The term ‘Progressive’ can take on a variety of meanings for different individuals and groups. The ActivatED team has, instead of getting too caught up in ideological debates, decided to define progressive by focusing on six key election issues. We have ensured that all candidates we are endorsing are committed to our position on each of these issues – this being said, we do not regard any candidate as ‘perfectly’ fitting into our criteria.
Our Six Areas of Focus: (Please see below for further explanations on each criteria)
1. A Commitment to Sustainable Transportation
2. Prioritization of an Urban Agriculture Strategy
3. A Commitment to Sustainable and Responsible Development – Putting a Stop to Urban Sprawl
4. Responsible Funding of Infrastructure Projects – Cautious Use of Public-Private-Partnerships (P3s)
5. Prioritization of Equity and Proven Ability for Community Consultation
6. A Commitment to Campaign Finance Reform and Disclosure of Funders Prior to E-Day
(2013, July 9). Civic election campaign funding rules. Edmonton Journal. http://www.edmontonjournal.com/news/Civic+election+campaign+funding+rules/8562731/story.html
City of Edmonton. (2012). Living. Retrieved from http://www.edmonton.ca/living.asp
Gary, L & Fraser, A. (2006). The cost of car on society. Retrieved from Ecopolitics website http://www.ecopolitics.ca/transport/pt/infrastructure_economics.php
Gehl, J. (2010). Cities for People. Washington, DC: Island Press.
MacLeod, M, & Scott, J. (2009, April). Food Miles Project: Preliminary Results. Retrieved from http://www.ecologyaction.ca/files/images/file/Food/PreliminaryFoodMiles-April2009.pdf
Male, M.D. (2013, February 23). Horse Hill ASP: More proof that Edmonton is addicted to sprawl. [Web blog]. Retrieved from http://blog.mastermaq.ca/2013/02/23/horse-hill-asp-more-proof-that-edmonton-is-addicted-to-sprawl/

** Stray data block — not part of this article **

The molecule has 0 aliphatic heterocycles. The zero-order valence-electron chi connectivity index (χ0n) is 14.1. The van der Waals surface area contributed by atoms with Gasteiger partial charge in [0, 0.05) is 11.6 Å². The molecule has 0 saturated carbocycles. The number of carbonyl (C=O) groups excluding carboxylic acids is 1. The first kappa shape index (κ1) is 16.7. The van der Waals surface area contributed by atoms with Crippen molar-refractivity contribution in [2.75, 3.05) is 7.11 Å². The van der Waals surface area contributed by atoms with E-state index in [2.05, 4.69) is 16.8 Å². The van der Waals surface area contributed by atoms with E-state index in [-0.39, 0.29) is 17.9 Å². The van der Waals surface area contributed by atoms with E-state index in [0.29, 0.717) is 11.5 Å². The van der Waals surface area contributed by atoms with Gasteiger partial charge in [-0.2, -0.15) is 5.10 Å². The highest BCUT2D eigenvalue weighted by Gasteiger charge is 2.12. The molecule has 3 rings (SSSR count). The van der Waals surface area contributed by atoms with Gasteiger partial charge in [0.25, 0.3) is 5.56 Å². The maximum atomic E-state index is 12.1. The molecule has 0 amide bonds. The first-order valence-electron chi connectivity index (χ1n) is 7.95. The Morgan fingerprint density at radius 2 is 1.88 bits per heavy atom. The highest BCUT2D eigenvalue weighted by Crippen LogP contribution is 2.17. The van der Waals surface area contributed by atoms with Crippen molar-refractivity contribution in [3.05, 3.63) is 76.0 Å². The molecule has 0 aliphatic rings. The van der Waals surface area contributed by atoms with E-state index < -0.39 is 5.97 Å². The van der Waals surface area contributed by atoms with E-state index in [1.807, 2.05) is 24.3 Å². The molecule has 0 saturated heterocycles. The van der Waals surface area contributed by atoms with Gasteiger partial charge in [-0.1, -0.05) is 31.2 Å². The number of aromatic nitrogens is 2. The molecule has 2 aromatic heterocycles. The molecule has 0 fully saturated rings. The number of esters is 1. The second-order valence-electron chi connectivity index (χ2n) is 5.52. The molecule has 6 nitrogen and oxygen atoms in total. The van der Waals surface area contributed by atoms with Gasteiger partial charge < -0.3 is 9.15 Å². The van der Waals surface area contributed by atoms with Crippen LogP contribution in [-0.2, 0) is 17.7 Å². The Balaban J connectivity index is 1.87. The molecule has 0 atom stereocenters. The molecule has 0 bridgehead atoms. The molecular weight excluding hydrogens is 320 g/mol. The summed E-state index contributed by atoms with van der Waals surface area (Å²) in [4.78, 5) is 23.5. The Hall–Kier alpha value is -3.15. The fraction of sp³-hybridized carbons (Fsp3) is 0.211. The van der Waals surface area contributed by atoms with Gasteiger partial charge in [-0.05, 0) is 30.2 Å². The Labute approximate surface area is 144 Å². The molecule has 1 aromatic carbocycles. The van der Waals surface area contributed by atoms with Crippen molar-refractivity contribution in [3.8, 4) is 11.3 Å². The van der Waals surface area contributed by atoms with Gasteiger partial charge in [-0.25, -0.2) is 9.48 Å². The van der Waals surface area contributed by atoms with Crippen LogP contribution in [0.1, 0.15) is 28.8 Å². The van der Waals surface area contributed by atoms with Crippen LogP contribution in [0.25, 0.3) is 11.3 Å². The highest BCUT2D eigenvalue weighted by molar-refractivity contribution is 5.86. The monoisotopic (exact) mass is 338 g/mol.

Male, M.D. (2012, July 14). Food, agriculture, and the battle over Edmonton’s future growth. [Web log]. Retrieved from http://blog.mastermaq.ca/2012/07/14/food-agriculture-and-the-battle-over-edmontons-future-growth/
McKenna, Barrie. (2012, October 14). The hidden price of public-private partnerships. The Globe and Mail. http://www.theglobeandmail.com/report-on-business/economy/the-hidden-price-of-public-private-partnerships/article4611798/
Mims, C. (2012). One mile on a bike is a $.42 economic gain to society, one mile driving is a $.20 loss. Retrieved from Grist website http://grist.org/list/one-mile-on-a-bike-is-a-42-economic-gain-to-society-one-mile-driving-is-a-20-loss/
Murray, Stuart. (2006, July 12). Time to pull the plug on costly P3s. Canadian Centre for Policy Alternatives. http://www.policyalternatives.ca/publications/commentary/time-pull-plug-costly-p3s
Nenshi, Naheed. (2010, April). Bad Optics: Alberta confronts its wild west municipal election campaign funding rules the laxest in the country. Alberta Views. http://www.albertaviews.ab.ca/2013/04/24/bad-optics/
Nenshi, Naheed. (2011, September 26). Politics should be about the best ideas, not the most money. The City of Calgary. http://blog.calgarymayor.ca/2011/09/politics-should-be-about-best-ideas-not.html
Neptis. (2003). Smart Development for Smart Growth. Toronto, ON: Blais, P.M.
Newman, P. & Kenworthy, J. (1989). Cities and Automobile Dependence: An International Sourcebook. Aldershot, UK: Gower.
NYCDOT (2011). New York City Department of Transportation. Bike Lanes:Memorandum. Retrieved from www.nyc.gov/html/om/pdf/bike_lanes_memo.pdf
Sanger, T., & Crawley, C. (2009, April 1). The Problem with Public-Private Partnerships. Canadian Centre for Policy Alternatives. http://www.policyalternatives.ca/publications/monitor/problem-public-private-partnerships
Tolley, R. (2011). Good for business: the benefits of making streets more walking and cycling friendly. Retrieved from Heart Foundation of Australia website http://www.heartfoundation.org.au/sitecollectiondocuments/goodforbusinessfinal_nov.pdf
Transport Canada. (2011). Active Transportation in Canada: A Resource and Planning Guide. Ottawa, ON: Publishing and Depository Services.